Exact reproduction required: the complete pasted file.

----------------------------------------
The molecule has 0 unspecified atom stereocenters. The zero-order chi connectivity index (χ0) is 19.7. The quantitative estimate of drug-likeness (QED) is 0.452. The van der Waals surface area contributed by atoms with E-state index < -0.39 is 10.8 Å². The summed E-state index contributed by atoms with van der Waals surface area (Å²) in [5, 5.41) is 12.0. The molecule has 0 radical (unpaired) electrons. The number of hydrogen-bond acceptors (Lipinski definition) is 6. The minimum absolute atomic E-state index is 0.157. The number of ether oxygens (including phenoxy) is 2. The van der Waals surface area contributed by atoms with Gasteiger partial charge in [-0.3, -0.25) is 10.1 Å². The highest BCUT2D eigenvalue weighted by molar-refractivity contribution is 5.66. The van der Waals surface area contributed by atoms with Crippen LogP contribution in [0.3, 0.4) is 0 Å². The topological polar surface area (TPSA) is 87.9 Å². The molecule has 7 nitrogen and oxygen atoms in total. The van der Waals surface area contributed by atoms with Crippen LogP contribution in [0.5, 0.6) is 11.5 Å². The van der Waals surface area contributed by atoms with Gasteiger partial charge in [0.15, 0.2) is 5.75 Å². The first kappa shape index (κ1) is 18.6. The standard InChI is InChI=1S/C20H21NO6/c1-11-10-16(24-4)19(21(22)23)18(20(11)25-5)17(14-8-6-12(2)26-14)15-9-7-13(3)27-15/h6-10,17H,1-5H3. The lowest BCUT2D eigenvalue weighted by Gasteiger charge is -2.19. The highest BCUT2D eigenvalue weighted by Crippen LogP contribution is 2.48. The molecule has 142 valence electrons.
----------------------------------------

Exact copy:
The molecule has 0 unspecified atom stereocenters. The zero-order chi connectivity index (χ0) is 19.7. The quantitative estimate of drug-likeness (QED) is 0.452. The van der Waals surface area contributed by atoms with E-state index < -0.39 is 10.8 Å². The summed E-state index contributed by atoms with van der Waals surface area (Å²) in [5, 5.41) is 12.0. The molecule has 0 radical (unpaired) electrons. The number of hydrogen-bond acceptors (Lipinski definition) is 6. The minimum absolute atomic E-state index is 0.157. The number of ether oxygens (including phenoxy) is 2. The van der Waals surface area contributed by atoms with Gasteiger partial charge in [-0.3, -0.25) is 10.1 Å². The highest BCUT2D eigenvalue weighted by molar-refractivity contribution is 5.66. The van der Waals surface area contributed by atoms with Crippen LogP contribution in [0.3, 0.4) is 0 Å². The topological polar surface area (TPSA) is 87.9 Å². The molecule has 7 nitrogen and oxygen atoms in total. The van der Waals surface area contributed by atoms with Crippen LogP contribution in [0.5, 0.6) is 11.5 Å². The van der Waals surface area contributed by atoms with Gasteiger partial charge in [0.15, 0.2) is 5.75 Å². The first kappa shape index (κ1) is 18.6. The standard InChI is InChI=1S/C20H21NO6/c1-11-10-16(24-4)19(21(22)23)18(20(11)25-5)17(14-8-6-12(2)26-14)15-9-7-13(3)27-15/h6-10,17H,1-5H3. The lowest BCUT2D eigenvalue weighted by Gasteiger charge is -2.19. The highest BCUT2D eigenvalue weighted by Crippen LogP contribution is 2.48. The molecule has 142 valence electrons.